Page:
The Clubhouse is an audio-chat application for high-profile users. From its launch last March, the high-end social app quickly rose to fame among investors, owners, and entrepreneurs. It’s an exclusive invite-only clubhouse for entrepreneurs that has several “rooms” and “clubs.”
Rooms cater to regular meetings that have live audio-only discussions. Meanwhile, clubs are about various topics of interest for groups. Business owners take advantage of the app by:
- Building a roster of online educational events
- Create a solace to talk about entrepreneurial life
- Share experiences with high-profile users
- Hone storytelling skills
If you received an invitation, it’s recommended to ask your closest friends. Then, you can also make requests on social media. So far, here are three types of clubs and rooms that are worthy of checking out:
According to Jeremy Knauff, CEO at Spartan Media, the Clubhouse’s access to famous people is “mind-blowing.” So, if you invest enough time networking with other users on the app, you might directly connect with a celebrity entrepreneur.
If You Want to Be Rich, Think Like This
Club owner: Daymond John, Shark Tank star
Aside from his room, Daymond often pops into other rooms as well. He ventures from building a diverse pipeline to cryptocurrency. The Shark Tank star also advises Zachary Klempf, CEO of Selly Automotive CRM.
Startup and Pitch “Rooms”
The Clubhouse for entrepreneurs has far too many rooms and clubs to count solely for startup and pitch. Here are the few rooms you can check out:
Room by: Ed Nusbaum, Co-founder of Agora and Startup Mentor
It helps various companies with tasks such as conversion or monetization. Startup Clubs is considered one of the best clubs for founders that want to:
- Practice pitches
- Find trustworthy hires
Deal or Bust: Founders Shoot Their Shot
Room by: Nathan Latka, Founderpath.com CEO
This room is full of investors who wire money on the spot once they spot a promising startup. Moving forward, Latka, the founder of the room, plans to run one every Monday.
Startup Hotline: What Investors Really Think of Your Idea
Room by: Elizabeth Yin, Hustle Fund Co-Founder, and general partner
Yin says it’s not easy to receive direct or kind feedback from investors or venture capitalists. As a solution, Yin created the Startup Hotline to create a “no-pressure” forum. It’s a place where honest commentary is encouraged.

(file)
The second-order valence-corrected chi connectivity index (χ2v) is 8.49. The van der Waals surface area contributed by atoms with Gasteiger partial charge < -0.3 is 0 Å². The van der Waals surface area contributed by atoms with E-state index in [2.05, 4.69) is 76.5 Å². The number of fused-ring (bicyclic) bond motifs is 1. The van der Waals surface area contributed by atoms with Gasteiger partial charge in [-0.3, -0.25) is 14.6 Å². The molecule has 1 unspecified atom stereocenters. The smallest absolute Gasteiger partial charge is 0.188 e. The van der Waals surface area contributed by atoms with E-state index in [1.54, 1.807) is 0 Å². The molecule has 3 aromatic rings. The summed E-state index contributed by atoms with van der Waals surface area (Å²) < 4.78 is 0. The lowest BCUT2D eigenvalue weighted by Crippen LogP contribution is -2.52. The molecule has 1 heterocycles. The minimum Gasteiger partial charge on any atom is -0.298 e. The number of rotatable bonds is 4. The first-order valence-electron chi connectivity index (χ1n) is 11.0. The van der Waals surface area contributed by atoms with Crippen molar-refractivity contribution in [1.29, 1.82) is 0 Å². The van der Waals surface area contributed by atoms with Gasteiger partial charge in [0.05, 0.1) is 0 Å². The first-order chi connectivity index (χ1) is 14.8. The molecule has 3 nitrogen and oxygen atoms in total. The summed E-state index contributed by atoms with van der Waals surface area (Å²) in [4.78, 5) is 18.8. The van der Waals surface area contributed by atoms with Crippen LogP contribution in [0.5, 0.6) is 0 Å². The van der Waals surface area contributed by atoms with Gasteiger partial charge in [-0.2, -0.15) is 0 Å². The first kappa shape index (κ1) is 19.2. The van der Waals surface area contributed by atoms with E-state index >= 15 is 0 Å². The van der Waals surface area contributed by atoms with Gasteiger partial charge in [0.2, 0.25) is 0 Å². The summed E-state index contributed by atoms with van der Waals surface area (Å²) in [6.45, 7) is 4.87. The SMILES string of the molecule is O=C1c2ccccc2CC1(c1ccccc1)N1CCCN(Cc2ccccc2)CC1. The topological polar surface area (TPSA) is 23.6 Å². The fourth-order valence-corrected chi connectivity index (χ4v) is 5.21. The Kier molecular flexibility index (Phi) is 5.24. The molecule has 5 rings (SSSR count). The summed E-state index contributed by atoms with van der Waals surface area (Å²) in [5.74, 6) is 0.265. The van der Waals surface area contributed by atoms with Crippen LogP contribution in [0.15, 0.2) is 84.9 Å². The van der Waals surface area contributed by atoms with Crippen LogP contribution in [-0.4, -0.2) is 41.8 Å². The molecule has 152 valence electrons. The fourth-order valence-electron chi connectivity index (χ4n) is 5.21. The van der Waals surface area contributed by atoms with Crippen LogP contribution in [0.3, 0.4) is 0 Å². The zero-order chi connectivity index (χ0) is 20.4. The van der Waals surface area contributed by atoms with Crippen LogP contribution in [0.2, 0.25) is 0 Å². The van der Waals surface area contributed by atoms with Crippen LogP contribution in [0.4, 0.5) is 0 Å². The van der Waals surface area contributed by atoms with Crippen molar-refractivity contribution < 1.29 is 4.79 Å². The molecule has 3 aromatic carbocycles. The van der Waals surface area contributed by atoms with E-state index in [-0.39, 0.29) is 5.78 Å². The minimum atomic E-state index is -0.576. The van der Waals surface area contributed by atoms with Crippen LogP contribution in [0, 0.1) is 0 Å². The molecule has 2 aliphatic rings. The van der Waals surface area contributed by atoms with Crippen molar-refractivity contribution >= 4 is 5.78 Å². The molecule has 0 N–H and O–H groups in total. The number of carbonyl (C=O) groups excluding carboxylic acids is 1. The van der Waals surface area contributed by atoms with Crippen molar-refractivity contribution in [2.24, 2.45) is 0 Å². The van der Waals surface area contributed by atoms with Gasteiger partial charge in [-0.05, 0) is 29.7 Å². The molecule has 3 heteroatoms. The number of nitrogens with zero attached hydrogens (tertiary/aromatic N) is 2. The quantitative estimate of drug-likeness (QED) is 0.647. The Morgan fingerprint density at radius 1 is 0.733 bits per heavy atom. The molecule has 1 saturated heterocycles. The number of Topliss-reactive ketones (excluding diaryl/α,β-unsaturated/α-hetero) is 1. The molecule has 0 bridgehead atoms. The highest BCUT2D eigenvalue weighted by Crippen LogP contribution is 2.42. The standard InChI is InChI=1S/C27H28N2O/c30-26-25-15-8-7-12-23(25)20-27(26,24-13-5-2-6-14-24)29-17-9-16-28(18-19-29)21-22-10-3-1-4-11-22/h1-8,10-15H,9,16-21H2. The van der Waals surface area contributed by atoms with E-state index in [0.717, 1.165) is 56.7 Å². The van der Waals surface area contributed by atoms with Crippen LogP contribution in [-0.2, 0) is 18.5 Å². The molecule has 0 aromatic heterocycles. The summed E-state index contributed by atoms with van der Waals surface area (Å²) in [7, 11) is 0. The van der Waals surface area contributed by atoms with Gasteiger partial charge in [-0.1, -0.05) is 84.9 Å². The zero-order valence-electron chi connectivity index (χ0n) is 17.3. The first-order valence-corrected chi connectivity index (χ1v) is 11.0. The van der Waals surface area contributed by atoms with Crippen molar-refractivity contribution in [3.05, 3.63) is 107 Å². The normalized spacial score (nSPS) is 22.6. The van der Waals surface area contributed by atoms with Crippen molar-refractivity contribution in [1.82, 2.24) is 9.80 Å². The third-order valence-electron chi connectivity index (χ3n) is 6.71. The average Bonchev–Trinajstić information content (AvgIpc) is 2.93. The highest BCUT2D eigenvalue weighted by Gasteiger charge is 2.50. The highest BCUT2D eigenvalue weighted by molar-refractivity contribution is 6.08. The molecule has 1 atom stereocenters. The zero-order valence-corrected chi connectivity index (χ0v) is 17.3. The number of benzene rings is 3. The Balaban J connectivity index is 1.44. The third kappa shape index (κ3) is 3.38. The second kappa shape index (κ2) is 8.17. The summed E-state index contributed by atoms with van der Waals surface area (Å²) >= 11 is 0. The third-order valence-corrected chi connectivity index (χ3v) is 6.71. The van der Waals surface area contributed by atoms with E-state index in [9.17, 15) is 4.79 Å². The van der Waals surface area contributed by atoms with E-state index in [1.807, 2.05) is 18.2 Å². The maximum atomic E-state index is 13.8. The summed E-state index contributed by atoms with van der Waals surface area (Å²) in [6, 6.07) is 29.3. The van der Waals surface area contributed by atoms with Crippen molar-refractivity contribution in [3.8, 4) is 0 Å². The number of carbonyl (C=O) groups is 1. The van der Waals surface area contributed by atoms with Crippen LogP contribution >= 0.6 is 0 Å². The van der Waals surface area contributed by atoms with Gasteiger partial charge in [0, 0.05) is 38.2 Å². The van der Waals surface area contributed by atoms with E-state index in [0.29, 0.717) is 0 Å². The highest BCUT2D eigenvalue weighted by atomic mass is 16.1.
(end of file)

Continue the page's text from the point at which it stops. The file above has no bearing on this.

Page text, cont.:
Future of Work
Future of Work delves into various topics like entrepreneurship and raising capital. According to Bob Myers, SKYL chairman, the room fosters creative thinking about how work culture might change.
Other Recommended Rooms
Breakfast With Champions – Millionaire Breakfast Club
Highlight: Thought-provoking discussions
The Hustler Club
Highlight: Unfiltered feedback from founders.
Highlight: Deep dives into a company’s culture.
Networking and Affinity Groups
Women Founders Club
Group by: Katherine Lynn, NextSteps CEO and founder
The founder created her club as she got tired of hearing men on Clubhouse discuss how raising money is easy. She founded the Women Founders Club last September with Liana Fricker. Currently, the club has more than 70,000 followers. It also features high-profile speakers such as Alli Webb and Brit Morin.
The Sisterhood of Influential Entrepreneurs
Group by: Zavanna Dova, Fashion blogger
It provides a venue for sharing experiences along with Women in Business 40+ and Tryb.
Group by: Keya Grant, The Connection Bureau, CEO, and Chief Connection Officer
Entrepreneur Noir offers a diverse space where everyone is welcomed. It provides an opportunity for business owners to network with corporate buyers. The founder, Keya Grant, wants a space where users can find a diversified supply chain.
Small Business Saturday
Group by: Bria McNair, HR professional
The room is hosted in The Hustler Club to encourage business owners to share experiences. It also provides an opportunity for founders to support one another.
Clubhouse for entrepreneurs is an exclusive online hub for professionals. It’s a virtual space for entrepreneurs that provides an opportunity to form new connections, growth, and share experiences.
Musk’s New Twitter Rebrand X: Good or Bad for Business?
They said it wouldn’t happen, but here we are: Elon Musk has killed Twitter. Well, rebranded it.
Twitter is now simply X, and people both on and off the popular social platform are going, “Huh?” We’ll explore what the new branding means, how likely it is to stick, and what the reasoning behind it might be.
What happened to Twitter?
If you logged onto Twitter for the first time in a bit this week, you may have been hit with a shock. That iconic blue bird in the upper left has been replaced by a simple unicode character: 𝕏.
The announcement came suddenly, late at night on July 24th: Twitter was no more. The social network would now be called “X,” and gradually, all Twitter branding would be dropped, courtesy of executive chair Elon Musk.
Changing that upper right logo on Twitter for Desktop was easy—earlier this year, Musk replaced it with a doge meme. After that, Musk made x.com redirect to Twitter and changed all company profiles from “Twitter” to “X.” They actually had to buy the Twitter handle @X, which had been taken since 2007.
Is Twitter gone?
So far, a lot of X is still Twitter. The app is still Twitter, the URL is still twitter.com, and the old blue bird is still easy to find. Funny enough, if you open X without a login, you’ll see the X logo above an invitation to “Join Twitter today.”
If this rebrand continues apace, it could be a few months before the Twitter branding is fully dropped. For some, the new name represents a new beginning. But some legacy users may take this as a sign that Twitter as they knew it is dead.
Why did Twitter rebrand?
According to X CEO Linda Yaccarino, the company hopes to move away from social networking and towards a much broader range of digital services. They want to turn Twitter into a space for media, marketing, messaging, banking, and more, all powered by AI.
How has Twitter branding changed over time?
Up until now, Twitter has had some of the most consistent branding in all of social media. By the time it went public in 2006, it already had the light blue bird branding—and a lot of the same UI design we associate with it today.
In 2012, Twitter underwent their biggest rebrand. They dropped their wordmark and introduced a sleeker, more iconic version of their blue bird logo. Since then, Twitter branding went essentially unchanged for 11 years.